Compound flooding — when two or more sources of flooding occur simultaneously or in close succession — can spread the reach of natural disasters beyond their normal scope.
A new study by Ebrahim Ahmadisharaf, a researcher at the Resilient Infrastructure and Disaster Response Center, or RIDER Center, in the FAMU-FSU College of Engineering, will help communities in the Pensacola Bay and Perdido Bay watersheds manage the threat posed by compound flooding.
Ahmadisharaf will map vulnerable critical infrastructure within the two western Florida watersheds and update estimates of rainfall intensity, duration and frequency under climate change. The work is supported by a $475,000 grant from the Florida Department of Environmental Protection.
“Improving community resilience is the motivation behind our work at the RIDER Center,” Ahmadisharaf said. “We have a good idea of how the communities we will examine are impacted by coastal flooding and by inland flooding, but we need a better understanding of how those two types of flooding work together and could place more people and infrastructure in harm’s way.”
WHY IT MATTERS: Official and municipal planners rely on detailed maps and predictions about weather and the impact of natural disasters to help decide where critical infrastructure should go and how to protect those investments. But climate change is altering the intensity of weather; for example, by making rainfall heavier. That means old predictions are outdated. Projects like this one can help update expectations and keep communities safe.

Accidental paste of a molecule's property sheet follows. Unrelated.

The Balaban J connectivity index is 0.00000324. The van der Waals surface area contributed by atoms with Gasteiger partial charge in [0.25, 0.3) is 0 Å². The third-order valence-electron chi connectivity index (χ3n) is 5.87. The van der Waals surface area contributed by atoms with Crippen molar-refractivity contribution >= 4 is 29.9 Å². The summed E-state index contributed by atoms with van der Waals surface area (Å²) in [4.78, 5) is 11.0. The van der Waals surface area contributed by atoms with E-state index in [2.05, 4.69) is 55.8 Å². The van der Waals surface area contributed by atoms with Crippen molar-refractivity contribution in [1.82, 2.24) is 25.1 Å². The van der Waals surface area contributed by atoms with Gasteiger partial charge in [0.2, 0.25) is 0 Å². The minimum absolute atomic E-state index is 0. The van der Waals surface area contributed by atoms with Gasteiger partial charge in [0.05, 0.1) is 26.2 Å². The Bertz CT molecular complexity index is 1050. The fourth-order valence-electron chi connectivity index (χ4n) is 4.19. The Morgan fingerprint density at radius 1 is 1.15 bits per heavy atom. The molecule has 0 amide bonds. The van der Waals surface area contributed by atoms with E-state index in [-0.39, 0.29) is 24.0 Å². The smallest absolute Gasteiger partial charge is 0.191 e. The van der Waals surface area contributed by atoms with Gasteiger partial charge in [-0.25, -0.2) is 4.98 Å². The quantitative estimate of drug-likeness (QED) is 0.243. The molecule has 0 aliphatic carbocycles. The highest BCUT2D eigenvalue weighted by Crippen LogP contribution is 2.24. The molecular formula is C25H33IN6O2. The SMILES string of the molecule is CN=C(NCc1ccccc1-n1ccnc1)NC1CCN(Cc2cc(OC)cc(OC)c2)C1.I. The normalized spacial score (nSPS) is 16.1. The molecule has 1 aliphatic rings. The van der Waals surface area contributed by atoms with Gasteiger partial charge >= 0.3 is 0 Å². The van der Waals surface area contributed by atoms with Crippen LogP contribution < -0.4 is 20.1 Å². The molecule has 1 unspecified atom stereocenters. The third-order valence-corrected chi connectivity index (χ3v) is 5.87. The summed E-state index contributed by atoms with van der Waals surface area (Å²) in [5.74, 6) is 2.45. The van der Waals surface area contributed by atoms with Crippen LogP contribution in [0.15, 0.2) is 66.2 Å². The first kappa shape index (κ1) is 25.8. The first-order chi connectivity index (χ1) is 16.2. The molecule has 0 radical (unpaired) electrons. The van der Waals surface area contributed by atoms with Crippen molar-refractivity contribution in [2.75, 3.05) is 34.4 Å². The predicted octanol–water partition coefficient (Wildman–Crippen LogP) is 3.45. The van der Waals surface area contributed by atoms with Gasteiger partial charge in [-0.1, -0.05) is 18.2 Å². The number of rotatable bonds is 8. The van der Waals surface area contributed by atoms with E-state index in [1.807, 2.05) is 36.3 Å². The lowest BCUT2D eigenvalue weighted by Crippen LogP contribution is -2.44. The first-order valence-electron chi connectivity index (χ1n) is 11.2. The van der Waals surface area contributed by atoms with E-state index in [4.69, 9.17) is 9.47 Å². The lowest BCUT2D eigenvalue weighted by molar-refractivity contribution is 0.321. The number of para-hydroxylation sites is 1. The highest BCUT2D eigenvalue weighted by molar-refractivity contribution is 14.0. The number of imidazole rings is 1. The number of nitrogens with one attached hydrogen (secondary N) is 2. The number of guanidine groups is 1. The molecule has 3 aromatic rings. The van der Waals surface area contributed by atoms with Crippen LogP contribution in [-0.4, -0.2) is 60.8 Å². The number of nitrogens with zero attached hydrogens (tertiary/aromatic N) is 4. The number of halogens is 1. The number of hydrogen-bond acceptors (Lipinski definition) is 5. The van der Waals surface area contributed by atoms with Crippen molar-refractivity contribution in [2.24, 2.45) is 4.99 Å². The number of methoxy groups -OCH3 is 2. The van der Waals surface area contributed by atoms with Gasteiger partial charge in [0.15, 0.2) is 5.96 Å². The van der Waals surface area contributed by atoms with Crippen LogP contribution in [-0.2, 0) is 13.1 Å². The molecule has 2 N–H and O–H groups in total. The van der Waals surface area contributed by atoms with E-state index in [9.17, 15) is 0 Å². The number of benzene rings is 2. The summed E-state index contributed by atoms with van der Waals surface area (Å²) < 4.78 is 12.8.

WHO’S INVOLVED: Ahmadisharaf is leading a research team that includes postdoctoral researchers and graduate students from the FAMU-FSU College of Engineering.
STUDY LOCATION: Researchers will examine flooding in two watersheds: the Pensacola Bay watershed and the Perdido Bay watershed. The Pensacola Bay watershed covers about 6,800 square miles in Florida and Alabama, reaching into Escambia, Santa Rosa, Okaloosa and Walton counties. The Perdido Bay watershed in northwest Florida and southern Alabama drains to the Perdido River, which marks Florida’s western border. About 600,000 people live within the two watersheds.
WHERE THE MONEY IS COMING FROM: The Florida Department of Environmental Protection’s Resilient Florida Program is funding the study. The program protects inland waterways, coastlines and shores, which serve as natural defenses against sea level rise. The funding is distributed through the Pensacola & Perdido Bays Estuary Program.